There are many versions of “pesto” made with a variety of ingredients. For the purist, true Pesto Genovese comes from the Genoa region of Italy and was traditionally prepared with a mortar and pestle. Tasty, but very laborious! This blender version was published in the New York Times Cookbook, in 1979. At that time, the cookbook was a collaboration of Craig Claiborne, New York Times restaurant critic and Pierre Franey, a French chef that wrote a column for the New York Times, “60 Minute Gourmet” (later published into a cookbook, which I highly recommend). The New York Times Cookbook was given to me on my 21st birthday and this recipe has been a staple in my repertoire ever since.
2 c. fresh sweet basil, washed
2 Tbsp. pine nuts
2-4 cloves garlic, peeled
½ c. extra virgin olive oil
½ c. grated Parmesan
2 Tbsp. grated Romano (or increase Parmesan by this amount)
3 Tbsp. sweet butter, at room temperature
1. Remove the tough stems from basil. Pack the leaves gently, but firmly into measuring cup.
2. Empty basil, pine nuts and garlic cloves into food processor or blender and blend at high speed. Scrape down sides occasionally to blend evenly. With machine running, add the olive oil in a steady stream.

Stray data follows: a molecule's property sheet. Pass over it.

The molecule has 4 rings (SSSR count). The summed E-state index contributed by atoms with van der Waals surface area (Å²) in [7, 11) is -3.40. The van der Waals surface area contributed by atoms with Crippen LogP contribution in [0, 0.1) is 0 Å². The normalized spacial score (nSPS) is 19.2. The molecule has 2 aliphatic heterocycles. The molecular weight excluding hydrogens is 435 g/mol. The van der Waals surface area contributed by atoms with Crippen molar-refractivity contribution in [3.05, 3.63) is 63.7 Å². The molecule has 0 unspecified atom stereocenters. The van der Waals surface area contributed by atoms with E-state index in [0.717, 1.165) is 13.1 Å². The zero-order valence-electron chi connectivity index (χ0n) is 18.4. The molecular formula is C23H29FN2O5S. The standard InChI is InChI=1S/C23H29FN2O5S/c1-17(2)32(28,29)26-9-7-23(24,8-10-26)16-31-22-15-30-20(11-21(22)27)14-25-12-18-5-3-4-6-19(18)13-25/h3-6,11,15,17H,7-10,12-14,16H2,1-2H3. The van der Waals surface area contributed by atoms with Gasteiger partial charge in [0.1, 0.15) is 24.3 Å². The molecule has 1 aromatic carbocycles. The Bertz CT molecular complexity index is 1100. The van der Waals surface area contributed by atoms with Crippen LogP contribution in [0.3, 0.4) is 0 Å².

3. Pour mixture into a bowl and beat in the grated cheeses by hand. Beat in the sweet butter.
4. Refrigerate. Bring to room temperature when ready to use.
Makes 1 cup
Notes: If using Parmesan only, add ½ tsp. salt to the mixture. Add garlic to taste, but please note that the flavors intensify after 24 hours. To slow down oxidation, add a thin layer of olive oil to the top of the pesto. Freezes extremely well!
Pesto is a flavoring agent—with its assertive flavors, a little goes a long way. To add to pasta, heat ¼ cup olive oil in a small sauce pan, add 2 Tbsp pesto and mix well. Mix with your pasta and sprinkle liberally with Parmesan. Pastas such as rotelle are best, as the sauce will cling to the nooks and crannies. However, spaghetti or linguine always work well in a pinch!
Other uses for Pesto:
Add to soups, scrambled eggs, salad dressings and veggies. It’s limitless.
Pesto butter for garlic herb bread: add 2 Tbsp. pesto (room temperature) to 1/2 c. sweet butter (room temperature). Blend and store in the refrigerator. Keeps several weeks.
Pesto butter for meats: Mix together: 2 Tbsp. pesto (room temperature), 1/2 c. sweet butter (room temperature), 1/4 c. parmesan, 1/2 tsp. kosher salt, 1/2 tsp. freshly ground pepper, 1/2 tsp. lemon zest. Place the mixture onto wax paper and roll into a 1 1/2″ diameter log. Freeze until ready to use. Top grilled burgers and steaks with a 1/4″ slice of butter.
The best wine pairing that will stand up to the strong flavors of Pesto Genovese are a Chardonnay, and a white Burgundy or Chablis. Look for buttery flavors with a heavy mouth feel. Although Americans are trending towards the Pinot Grigio, Pinot Gris and Sauvignon Blanc, the flavors of those wines will be lost and can’t compete with Pesto Genovese.
More recipes using pesto to follow!